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Two phases may be recognized in the development of congenital hydrocephalus in the hyh mutant mouse. During embryonic life the detachment of the ventral ependyma is followed by a moderate hydrocephalus. During the first postnatal week the cerebral aqueduct becomes obliterated and a severe hydrocephalus develops. The aim of the present investigation was to(More)
Hydrocephalic hyh mice are born with moderate hydrocephalus and a normal cerebral aqueduct. At about the fifth postnatal day the aqueduct becomes obliterated and severe hydrocephalus develops. The aim of the present investigation was to investigate the mechanism of this hydrocephalus, probably starting during fetal life when the cerebral aqueduct is still(More)
By gently scraping off the surface of the lateral ventricles of adult bovine brains, we obtained sheets containing the ependymal layer and some attached sub-ependymal cells. Explants were cultured in serum-free medium or in two media enriched with 20% fetal calf serum or 20% adult bovine cerebrospinal fluid, and processed for different time intervals from 4(More)
Under normal physiological conditions the cerebrospinal fluid (CSF) is secreted continuously, although this secretion undergoes circadian variations. Mechanisms operating at the vascular side of the choroidal cells involve a sympathetic and a cholinergic innervation, with the former inhibiting and the latter stimulating CSF secretion. There are also(More)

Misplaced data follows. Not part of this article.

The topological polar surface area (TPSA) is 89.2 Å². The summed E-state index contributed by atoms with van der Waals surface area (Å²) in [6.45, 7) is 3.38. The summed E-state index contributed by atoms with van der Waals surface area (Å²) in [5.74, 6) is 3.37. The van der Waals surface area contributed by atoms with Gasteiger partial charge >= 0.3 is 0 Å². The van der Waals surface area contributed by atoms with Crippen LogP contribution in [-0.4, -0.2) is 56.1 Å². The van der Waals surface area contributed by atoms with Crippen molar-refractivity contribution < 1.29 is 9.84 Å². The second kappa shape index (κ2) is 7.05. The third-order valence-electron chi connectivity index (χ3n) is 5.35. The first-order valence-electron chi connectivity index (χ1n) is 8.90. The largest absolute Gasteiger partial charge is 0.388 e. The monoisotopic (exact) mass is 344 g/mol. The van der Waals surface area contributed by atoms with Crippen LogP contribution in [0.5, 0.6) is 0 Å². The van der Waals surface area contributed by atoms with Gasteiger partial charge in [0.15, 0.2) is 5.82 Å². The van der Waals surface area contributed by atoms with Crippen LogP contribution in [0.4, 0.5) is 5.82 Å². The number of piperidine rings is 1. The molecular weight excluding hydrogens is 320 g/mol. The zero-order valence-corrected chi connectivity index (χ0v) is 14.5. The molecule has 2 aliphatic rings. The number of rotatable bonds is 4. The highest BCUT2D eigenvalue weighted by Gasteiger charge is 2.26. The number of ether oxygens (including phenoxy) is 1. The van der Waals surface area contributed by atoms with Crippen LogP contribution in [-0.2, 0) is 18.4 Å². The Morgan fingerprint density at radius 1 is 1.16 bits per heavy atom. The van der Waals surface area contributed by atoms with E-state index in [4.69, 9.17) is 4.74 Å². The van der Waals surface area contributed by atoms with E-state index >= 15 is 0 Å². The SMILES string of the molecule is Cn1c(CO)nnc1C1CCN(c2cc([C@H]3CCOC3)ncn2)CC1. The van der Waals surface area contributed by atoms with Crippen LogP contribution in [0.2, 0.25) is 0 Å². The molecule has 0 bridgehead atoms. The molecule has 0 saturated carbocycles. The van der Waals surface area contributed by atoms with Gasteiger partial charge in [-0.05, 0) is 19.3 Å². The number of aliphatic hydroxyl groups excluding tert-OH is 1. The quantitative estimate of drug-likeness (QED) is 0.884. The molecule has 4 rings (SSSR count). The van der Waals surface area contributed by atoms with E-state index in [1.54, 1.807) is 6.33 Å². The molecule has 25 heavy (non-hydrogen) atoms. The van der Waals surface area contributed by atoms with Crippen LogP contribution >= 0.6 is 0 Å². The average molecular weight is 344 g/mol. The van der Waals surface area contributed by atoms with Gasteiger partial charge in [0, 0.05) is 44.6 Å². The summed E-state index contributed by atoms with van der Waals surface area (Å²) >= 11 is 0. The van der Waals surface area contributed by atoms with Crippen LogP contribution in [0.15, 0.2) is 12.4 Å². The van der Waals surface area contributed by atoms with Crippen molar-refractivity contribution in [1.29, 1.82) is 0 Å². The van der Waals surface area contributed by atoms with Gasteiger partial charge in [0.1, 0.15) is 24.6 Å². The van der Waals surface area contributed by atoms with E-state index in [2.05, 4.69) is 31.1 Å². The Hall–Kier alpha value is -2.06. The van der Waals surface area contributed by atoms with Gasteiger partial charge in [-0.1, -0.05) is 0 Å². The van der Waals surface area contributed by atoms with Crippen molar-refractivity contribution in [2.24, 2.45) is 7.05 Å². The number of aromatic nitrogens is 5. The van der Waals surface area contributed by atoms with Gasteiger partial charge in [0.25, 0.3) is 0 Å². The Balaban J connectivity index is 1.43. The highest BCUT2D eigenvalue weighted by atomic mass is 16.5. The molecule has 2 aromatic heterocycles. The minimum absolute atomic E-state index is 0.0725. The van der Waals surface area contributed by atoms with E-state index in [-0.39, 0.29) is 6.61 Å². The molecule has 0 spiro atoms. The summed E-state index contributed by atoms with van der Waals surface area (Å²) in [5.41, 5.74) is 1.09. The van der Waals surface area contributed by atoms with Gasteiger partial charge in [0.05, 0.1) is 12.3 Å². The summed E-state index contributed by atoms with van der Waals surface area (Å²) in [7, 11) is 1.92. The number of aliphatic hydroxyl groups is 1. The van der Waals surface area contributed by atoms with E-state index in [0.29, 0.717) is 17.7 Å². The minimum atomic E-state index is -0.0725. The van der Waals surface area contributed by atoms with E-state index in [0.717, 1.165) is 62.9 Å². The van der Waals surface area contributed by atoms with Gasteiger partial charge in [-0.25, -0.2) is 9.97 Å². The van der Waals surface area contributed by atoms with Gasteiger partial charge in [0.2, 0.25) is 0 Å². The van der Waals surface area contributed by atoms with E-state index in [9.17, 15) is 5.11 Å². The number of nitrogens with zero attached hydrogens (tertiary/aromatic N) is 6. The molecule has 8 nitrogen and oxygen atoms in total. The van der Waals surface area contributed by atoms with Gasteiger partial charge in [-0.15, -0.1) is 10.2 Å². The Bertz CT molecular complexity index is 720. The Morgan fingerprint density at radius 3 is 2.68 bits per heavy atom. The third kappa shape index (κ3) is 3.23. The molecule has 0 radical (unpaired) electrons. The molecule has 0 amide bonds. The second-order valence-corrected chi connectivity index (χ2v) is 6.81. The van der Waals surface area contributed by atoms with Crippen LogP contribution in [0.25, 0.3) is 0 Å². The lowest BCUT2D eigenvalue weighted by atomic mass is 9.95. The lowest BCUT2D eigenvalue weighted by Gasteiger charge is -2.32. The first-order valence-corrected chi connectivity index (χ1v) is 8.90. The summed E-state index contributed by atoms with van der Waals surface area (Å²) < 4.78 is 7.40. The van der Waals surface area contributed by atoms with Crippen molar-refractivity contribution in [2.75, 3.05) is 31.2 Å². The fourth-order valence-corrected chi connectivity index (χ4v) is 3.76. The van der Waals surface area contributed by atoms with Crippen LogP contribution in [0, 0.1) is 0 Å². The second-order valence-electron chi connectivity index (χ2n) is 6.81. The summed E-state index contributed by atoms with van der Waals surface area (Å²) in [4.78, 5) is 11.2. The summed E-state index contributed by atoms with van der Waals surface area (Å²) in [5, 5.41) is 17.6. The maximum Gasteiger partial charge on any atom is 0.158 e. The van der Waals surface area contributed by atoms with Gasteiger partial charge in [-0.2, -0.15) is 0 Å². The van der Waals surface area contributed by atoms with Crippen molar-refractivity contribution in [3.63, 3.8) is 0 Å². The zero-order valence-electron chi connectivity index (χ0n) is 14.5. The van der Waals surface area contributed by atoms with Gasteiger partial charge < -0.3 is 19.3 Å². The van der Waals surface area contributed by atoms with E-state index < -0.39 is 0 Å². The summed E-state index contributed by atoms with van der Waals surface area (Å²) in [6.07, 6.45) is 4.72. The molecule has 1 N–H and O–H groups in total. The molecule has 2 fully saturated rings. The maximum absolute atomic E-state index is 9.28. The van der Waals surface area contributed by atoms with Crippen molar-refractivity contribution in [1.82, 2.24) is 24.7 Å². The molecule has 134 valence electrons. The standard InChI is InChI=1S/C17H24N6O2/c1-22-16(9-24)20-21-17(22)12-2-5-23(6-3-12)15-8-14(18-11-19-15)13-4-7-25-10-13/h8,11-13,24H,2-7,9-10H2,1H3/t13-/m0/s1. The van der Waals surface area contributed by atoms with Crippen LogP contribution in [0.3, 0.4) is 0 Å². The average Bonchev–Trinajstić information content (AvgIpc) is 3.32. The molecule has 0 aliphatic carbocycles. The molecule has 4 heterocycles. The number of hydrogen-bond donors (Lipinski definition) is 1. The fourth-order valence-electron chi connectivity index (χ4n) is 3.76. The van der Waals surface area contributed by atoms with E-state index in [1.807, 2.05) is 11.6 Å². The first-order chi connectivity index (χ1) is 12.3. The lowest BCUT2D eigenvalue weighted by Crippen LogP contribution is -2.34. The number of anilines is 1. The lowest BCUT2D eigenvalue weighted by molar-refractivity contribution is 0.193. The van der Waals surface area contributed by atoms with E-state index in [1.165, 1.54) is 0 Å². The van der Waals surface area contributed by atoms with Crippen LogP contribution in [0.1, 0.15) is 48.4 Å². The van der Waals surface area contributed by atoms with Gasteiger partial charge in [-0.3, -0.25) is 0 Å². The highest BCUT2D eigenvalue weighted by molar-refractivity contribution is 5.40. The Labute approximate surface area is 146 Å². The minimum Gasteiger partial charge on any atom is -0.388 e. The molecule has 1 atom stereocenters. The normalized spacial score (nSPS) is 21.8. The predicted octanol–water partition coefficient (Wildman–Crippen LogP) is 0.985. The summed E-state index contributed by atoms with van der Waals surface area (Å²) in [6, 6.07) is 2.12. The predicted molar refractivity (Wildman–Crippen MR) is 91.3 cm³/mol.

The subcommissural organ is an ependymal gland located at the entrance of the cerebral aqueduct. It secretes glycoproteins into the cerebrospinal fluid, where they aggregate to form Reissner's fiber. This fiber grows along the aqueduct, fourth ventricle, and central canal. There is evidence that the subcommissural organ is involved in the pathogenesis of(More)
Stenosis of the cerebral aqueduct seems to be a key event for the development of congenital hydrocephalus. The causes of such a stenosis are not well known. Overholser et al. in 1954 (Anat Rec 120:917-933) proposed the hypothesis that a dysfunction of the subcommissural organ (SCO) leads to aqueductal stenosis and congenital hydrocephalus. The SCO is a(More)
The subcommissural organ (SCO) is a brain gland secreting glycoproteins into the cerebrospinal fluid (CSF), where they aggregate forming the Reissner's fiber (RF). By the continuous addition of newly released glycoproteins, RF grows along the cerebral aqueduct, fourth ventricle, and central canal of the spinal cord. At the filum, RF-glycoproteins escape(More)
Pineal efferent projections have been traced in the brain of the goldfish (Carassius auratus) by administration of a concentrated solution of horseradish peroxidase onto the pineal organ. After different survival times, fish were sacrificed and the administered peroxidase was revealed by immunocytochemistry on paraffin sections using an anti-horseradish(More)
Neuraminidase was injected into the cerebrospinal fluid of normal rats to investigate the assembly and fate of the desialylated Reissner's fiber glycoproteins. It was established that a single injection of neuraminidase cleaved the sialic acid residues of the Reissner's fiber glycoproteins that had been assembled before the injection, and of the molecules(More)